The Nawasi Brigade are citizen of Ireland supported by Qatar. How can a foreigner run Libya. I am Sunni and I think Sunni Muslim Killing muslims are wrong and will answer to Allah and Allah alone.

  2. mark says:

    I’ve spent since December last year living in Libya; Tripoli, Bene Waleed and Sabrata, I was optimistic for it’s chances 6 months ago, but I’ve since realised the folly of the West in its belief that it can help bring a democratic system to fruition in countries like Libya.
    Democracy, with all of its faults, posits the sense of individual rights and freedoms, but these Islamic countries have no such concept; their first priority is submission to Islam, the next is submission to their tribes cultural values, then follows submission to fathers, elders, and older brothers. A woman’s submission is to any male. These beliefs are self enforced under the banner of religion, but in truth it is the banner of cultural politics under the guise of religon that shapes the attitudes and priorities of these people.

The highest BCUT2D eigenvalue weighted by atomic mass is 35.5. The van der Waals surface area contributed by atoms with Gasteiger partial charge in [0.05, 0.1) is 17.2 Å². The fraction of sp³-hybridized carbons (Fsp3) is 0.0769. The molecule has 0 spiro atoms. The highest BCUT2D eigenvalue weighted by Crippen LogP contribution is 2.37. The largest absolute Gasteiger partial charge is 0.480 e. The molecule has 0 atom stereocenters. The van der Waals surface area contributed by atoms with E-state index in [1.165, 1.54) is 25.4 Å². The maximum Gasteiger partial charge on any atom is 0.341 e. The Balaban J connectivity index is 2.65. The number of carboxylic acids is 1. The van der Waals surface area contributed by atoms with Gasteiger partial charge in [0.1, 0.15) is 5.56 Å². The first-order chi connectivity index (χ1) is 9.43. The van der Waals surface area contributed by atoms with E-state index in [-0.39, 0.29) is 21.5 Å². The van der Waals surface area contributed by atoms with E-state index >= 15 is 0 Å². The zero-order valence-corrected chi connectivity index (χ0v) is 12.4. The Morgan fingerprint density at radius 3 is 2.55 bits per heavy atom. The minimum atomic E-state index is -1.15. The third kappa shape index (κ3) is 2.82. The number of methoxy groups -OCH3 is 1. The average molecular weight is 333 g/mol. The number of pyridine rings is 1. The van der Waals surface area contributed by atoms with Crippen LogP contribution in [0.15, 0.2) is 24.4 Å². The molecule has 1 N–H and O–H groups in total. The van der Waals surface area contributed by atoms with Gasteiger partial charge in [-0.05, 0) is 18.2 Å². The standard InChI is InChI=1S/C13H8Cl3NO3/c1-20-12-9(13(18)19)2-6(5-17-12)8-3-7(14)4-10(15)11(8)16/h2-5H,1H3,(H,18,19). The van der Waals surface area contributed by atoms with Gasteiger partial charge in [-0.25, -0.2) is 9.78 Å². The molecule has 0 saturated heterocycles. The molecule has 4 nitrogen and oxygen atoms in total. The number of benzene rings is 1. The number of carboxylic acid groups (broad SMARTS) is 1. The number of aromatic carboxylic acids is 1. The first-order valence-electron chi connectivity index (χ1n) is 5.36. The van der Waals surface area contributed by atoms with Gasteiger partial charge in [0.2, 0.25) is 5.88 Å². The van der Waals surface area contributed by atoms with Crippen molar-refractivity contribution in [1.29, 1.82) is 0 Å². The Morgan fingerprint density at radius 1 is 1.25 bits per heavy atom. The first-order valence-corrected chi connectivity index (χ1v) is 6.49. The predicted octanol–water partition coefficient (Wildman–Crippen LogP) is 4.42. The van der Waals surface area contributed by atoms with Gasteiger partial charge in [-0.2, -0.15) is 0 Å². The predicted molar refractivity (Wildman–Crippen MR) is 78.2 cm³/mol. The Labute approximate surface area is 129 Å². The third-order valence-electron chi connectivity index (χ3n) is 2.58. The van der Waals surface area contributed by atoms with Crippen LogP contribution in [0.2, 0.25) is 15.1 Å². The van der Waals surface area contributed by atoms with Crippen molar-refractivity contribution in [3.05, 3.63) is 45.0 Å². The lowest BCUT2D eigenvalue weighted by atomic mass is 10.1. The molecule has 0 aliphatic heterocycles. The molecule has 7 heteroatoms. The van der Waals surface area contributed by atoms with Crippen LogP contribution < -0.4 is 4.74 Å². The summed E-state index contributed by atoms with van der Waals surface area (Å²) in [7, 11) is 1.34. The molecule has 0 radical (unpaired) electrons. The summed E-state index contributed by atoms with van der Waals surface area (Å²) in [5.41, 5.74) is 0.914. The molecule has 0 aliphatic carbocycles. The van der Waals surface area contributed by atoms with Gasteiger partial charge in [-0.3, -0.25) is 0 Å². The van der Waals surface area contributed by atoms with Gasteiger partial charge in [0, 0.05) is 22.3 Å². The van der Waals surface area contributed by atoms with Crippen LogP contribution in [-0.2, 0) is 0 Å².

Islamic countries, I believe will never embrace democracy. People who promote Islamic political culture under the guise of religion in the UK need to spend some time living in these countries, those in the UK who wear the Niqab in the UK claiming it’s their individual rights to do so, need to realise they are promoting a culture that denies individual rights, it denies freedom of thought and it denies ideas of democracy. They cant have both Islam and individual rights, they are opposite sides of the coin.

  3. Andrew Dundas says:

    Because Lord Snooty and Nicholas Sarkozy usurped the carefully constructed UN mandate and assisted the over-throw of the Libyan government, we now have the appalling anarchy in Libya.

    Lord Snooty and the creep Sarkozy wanted to be “victors” in over-throwing the Gaddafi regime. The UN Security Council knew better: just protect Libyans from Gaddafi’s intended pogrom and nothing more. A wise mandate Lord Snooty rejected by his actions and led by Sarkozy’s perverse ambitions.

    The price for these foolish war-mongerings are in the anarchy they’ve created in Libya today, and so graphicly described by Lindsey Hilsum here. It’s a tragedy created by Lord Snooty’s ego.

  4. Gerald Payne says:

    “Why Libya’s revolutionaries are the greatest threat to its revolution” Hm Lindsey you seem to have left out NATO’s part in this so called revolution. Are you visiting Sirte whilst in Libya?